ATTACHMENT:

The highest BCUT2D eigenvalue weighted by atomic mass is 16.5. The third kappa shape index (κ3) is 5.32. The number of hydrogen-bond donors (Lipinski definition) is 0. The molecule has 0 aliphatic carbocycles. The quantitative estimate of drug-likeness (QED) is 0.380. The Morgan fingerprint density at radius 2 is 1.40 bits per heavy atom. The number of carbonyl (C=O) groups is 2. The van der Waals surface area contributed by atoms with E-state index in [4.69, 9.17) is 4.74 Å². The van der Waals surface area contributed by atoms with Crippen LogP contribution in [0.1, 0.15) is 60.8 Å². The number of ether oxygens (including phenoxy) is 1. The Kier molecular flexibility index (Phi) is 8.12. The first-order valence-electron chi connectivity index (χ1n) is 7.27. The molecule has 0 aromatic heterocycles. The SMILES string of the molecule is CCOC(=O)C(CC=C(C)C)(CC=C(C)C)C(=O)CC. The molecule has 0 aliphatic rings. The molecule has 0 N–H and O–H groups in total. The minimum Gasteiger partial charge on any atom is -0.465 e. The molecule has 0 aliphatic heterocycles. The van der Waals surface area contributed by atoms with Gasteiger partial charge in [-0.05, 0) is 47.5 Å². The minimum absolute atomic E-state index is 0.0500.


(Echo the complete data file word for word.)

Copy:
The highest BCUT2D eigenvalue weighted by atomic mass is 16.5. The third kappa shape index (κ3) is 5.32. The number of hydrogen-bond donors (Lipinski definition) is 0. The molecule has 0 aliphatic carbocycles. The quantitative estimate of drug-likeness (QED) is 0.380. The Morgan fingerprint density at radius 2 is 1.40 bits per heavy atom. The number of carbonyl (C=O) groups is 2. The van der Waals surface area contributed by atoms with E-state index in [4.69, 9.17) is 4.74 Å². The van der Waals surface area contributed by atoms with Crippen LogP contribution in [0.1, 0.15) is 60.8 Å². The number of ether oxygens (including phenoxy) is 1. The Kier molecular flexibility index (Phi) is 8.12. The first-order valence-electron chi connectivity index (χ1n) is 7.27. The molecule has 0 aromatic heterocycles. The SMILES string of the molecule is CCOC(=O)C(CC=C(C)C)(CC=C(C)C)C(=O)CC. The molecule has 0 aliphatic rings. The molecule has 0 N–H and O–H groups in total. The minimum Gasteiger partial charge on any atom is -0.465 e. The molecule has 0 aliphatic heterocycles. The van der Waals surface area contributed by atoms with Gasteiger partial charge in [-0.05, 0) is 47.5 Å². The minimum absolute atomic E-state index is 0.0500.